Global Economy Indian Economy
Background & Objective
Recently there is a shift in RBI's monetary policy stance from managing the global crisis hitting the domestic market to managing the revival of the economy. It is worth note that in the wake of Global Economic crisis, RBI had adopted a suitable monetary policy from September 2008 to boost market confidence and mitigate the adverse impact of global financial slowdown on Indian Economy. RBI was quite successful in achieving its goals but in the late 2009, the food inflation started soaring and RBI has started shifting slowly and gradually from the expansionary monetary policy. "The economy is recovering rapidly from the growth slowdown," said Dr. Duvvuri Subbarao, RBI Governor "but inflationary pressures, which were triggered by supply side factors, are now developing into a wider inflationary process." "Though the inflationary pressures in the domestic economy stem predominantly from the supply side, the consolidating recovery increases the risks of these pressures spilling over into a wider inflationary process," it said in its third quarter review. Thus he added, "As the domestic balance of risks shifts from growth slowdown to inflation, our policy stance must recognize and respond to this transition."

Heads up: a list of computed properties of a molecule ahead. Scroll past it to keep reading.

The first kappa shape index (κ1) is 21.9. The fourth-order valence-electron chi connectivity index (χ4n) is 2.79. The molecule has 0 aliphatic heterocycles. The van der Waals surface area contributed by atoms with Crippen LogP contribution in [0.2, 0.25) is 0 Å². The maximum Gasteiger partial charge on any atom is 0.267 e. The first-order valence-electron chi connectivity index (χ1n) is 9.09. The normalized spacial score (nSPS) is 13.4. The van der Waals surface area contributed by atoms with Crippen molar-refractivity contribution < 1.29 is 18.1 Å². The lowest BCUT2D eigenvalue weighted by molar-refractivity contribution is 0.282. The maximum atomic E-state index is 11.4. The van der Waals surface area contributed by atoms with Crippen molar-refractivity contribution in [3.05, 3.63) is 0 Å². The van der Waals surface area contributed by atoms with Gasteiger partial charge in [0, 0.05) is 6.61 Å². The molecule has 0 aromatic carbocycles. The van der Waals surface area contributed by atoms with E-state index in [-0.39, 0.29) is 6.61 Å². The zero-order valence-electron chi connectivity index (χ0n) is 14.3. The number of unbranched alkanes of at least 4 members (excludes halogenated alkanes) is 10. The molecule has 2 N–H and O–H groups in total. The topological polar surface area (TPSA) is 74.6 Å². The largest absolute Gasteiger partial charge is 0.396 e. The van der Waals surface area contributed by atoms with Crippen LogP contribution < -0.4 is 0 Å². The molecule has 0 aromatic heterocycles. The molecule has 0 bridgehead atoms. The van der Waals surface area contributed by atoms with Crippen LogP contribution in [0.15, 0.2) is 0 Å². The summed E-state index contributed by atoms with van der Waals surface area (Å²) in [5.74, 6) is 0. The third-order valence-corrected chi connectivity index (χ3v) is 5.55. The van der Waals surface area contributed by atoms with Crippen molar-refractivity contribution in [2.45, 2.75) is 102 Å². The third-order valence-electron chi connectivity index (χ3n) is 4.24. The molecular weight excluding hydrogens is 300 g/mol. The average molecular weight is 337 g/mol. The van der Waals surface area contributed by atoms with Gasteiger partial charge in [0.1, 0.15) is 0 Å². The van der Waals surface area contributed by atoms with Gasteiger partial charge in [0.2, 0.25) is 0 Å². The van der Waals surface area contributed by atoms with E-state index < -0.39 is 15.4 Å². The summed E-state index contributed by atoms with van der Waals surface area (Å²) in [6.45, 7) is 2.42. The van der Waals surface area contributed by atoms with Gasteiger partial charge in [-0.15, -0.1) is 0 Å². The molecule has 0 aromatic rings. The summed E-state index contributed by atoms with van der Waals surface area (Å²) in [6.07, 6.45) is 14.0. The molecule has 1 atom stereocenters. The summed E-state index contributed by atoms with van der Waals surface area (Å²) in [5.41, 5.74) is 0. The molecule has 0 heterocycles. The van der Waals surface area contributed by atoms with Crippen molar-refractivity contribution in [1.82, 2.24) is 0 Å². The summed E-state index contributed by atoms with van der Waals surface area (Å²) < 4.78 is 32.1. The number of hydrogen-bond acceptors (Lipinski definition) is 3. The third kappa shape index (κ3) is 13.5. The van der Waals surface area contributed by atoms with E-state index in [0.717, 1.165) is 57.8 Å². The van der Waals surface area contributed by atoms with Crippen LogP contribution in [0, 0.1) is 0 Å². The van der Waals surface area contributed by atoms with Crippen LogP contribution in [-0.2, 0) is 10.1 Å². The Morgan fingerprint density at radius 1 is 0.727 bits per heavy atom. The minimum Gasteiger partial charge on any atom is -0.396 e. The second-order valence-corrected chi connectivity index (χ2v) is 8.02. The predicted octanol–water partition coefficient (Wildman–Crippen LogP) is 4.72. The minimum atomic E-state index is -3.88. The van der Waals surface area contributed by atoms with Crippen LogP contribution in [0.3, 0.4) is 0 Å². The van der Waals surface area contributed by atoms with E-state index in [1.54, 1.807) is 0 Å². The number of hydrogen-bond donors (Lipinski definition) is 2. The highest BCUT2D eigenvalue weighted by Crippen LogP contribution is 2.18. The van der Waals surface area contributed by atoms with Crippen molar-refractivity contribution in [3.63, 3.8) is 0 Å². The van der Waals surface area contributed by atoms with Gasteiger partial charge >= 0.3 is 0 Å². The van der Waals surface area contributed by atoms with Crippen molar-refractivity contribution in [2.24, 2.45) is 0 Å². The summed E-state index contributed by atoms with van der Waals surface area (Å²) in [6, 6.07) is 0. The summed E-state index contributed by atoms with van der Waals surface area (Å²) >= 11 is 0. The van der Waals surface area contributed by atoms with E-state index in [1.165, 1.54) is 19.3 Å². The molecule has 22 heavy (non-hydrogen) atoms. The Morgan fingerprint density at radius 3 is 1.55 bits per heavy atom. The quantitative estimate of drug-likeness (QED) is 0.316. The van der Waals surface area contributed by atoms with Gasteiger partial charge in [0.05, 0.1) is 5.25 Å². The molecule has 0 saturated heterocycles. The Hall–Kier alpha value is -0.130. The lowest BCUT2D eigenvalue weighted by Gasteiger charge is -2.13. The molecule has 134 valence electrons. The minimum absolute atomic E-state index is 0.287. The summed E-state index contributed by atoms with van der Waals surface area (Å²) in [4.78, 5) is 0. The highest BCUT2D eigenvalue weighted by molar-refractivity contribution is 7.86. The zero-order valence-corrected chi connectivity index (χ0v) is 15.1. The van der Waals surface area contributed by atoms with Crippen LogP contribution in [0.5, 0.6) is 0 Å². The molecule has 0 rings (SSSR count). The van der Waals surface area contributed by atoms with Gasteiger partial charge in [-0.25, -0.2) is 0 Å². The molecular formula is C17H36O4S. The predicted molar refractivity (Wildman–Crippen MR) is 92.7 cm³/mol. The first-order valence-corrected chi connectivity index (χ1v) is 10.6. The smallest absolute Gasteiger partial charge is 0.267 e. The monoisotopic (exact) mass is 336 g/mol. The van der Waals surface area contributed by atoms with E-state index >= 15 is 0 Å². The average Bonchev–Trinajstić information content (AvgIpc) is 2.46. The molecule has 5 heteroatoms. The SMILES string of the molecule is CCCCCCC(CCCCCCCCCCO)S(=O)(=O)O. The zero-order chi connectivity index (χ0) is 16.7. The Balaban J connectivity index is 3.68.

India's growth-inflation dynamics are seemingly in contrast to the overall global scenario. India has already shown a GDP growth of 7.4% in the financial year ending at March 2010 and has beaten up all the forecasts and predictions. If considered the global scenario, India has performed tremendously well and stands next to China who has crossed a 10% GDP growth rate for the same financial year concerned. In budget 2010, our Finance Minister Mr. Pranab Mukherjee has gunned for an 8.5% growth rate for the 2010-2011 fiscal. But on the flip side, inflation has started creating troubles. It has spread from food to fuel and thereby to manufacturing products. The WPI-based inflation surges to 9.89% in Feb 2010 from 0.5% in Sept 2009 (the highest in the last 17 months). It recorded a rate of 1.34% in Oct'09, 4.78% in Nov'09 and 8.56% in Jan'10. The contribution of non-food items to overall WPI inflation, which was negative at (-) 0.4 per cent in November 2009 rose sharply to 53.3 per cent by March 2010. An increase of CET in the Union budget 2010 by Re 1/litre led to rise in fuel prices. Petrol prices went up by 11.73 per cent while high-speed diesel prices surged 9 per cent. While sugar prices went up by 55.47 per cent in Feb 2010 from Feb 2009, potato price rose by 30 per cent and pulses by 35.58 per cent. Double digit inflation seems to be hitting the economy hard!